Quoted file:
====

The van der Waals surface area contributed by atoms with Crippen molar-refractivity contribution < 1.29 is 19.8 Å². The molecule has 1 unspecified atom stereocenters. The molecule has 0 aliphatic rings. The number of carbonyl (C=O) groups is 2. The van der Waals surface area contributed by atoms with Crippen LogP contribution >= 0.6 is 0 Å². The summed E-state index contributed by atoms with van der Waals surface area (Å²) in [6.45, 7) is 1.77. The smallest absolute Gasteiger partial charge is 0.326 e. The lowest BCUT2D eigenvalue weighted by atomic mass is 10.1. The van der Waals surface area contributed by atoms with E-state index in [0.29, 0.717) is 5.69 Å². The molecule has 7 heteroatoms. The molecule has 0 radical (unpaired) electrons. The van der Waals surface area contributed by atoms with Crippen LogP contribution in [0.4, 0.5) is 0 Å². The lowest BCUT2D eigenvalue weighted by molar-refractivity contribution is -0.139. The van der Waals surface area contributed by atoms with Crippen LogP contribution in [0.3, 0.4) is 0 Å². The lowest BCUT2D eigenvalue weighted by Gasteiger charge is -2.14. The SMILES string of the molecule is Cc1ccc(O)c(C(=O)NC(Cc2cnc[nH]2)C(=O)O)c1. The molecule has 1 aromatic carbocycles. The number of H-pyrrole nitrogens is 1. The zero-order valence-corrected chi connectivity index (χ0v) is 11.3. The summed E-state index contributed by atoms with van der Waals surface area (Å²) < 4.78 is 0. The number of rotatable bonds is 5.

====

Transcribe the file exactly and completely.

The van der Waals surface area contributed by atoms with Crippen molar-refractivity contribution < 1.29 is 19.8 Å². The molecule has 1 unspecified atom stereocenters. The molecule has 0 aliphatic rings. The number of carbonyl (C=O) groups is 2. The van der Waals surface area contributed by atoms with Crippen LogP contribution >= 0.6 is 0 Å². The summed E-state index contributed by atoms with van der Waals surface area (Å²) in [6.45, 7) is 1.77. The smallest absolute Gasteiger partial charge is 0.326 e. The lowest BCUT2D eigenvalue weighted by atomic mass is 10.1. The van der Waals surface area contributed by atoms with E-state index in [0.29, 0.717) is 5.69 Å². The molecule has 7 heteroatoms. The molecule has 0 radical (unpaired) electrons. The van der Waals surface area contributed by atoms with Crippen LogP contribution in [0.4, 0.5) is 0 Å². The lowest BCUT2D eigenvalue weighted by molar-refractivity contribution is -0.139. The van der Waals surface area contributed by atoms with Crippen LogP contribution in [0.3, 0.4) is 0 Å². The lowest BCUT2D eigenvalue weighted by Gasteiger charge is -2.14. The SMILES string of the molecule is Cc1ccc(O)c(C(=O)NC(Cc2cnc[nH]2)C(=O)O)c1. The molecule has 1 aromatic carbocycles. The number of H-pyrrole nitrogens is 1. The zero-order valence-corrected chi connectivity index (χ0v) is 11.3. The summed E-state index contributed by atoms with van der Waals surface area (Å²) < 4.78 is 0. The number of rotatable bonds is 5.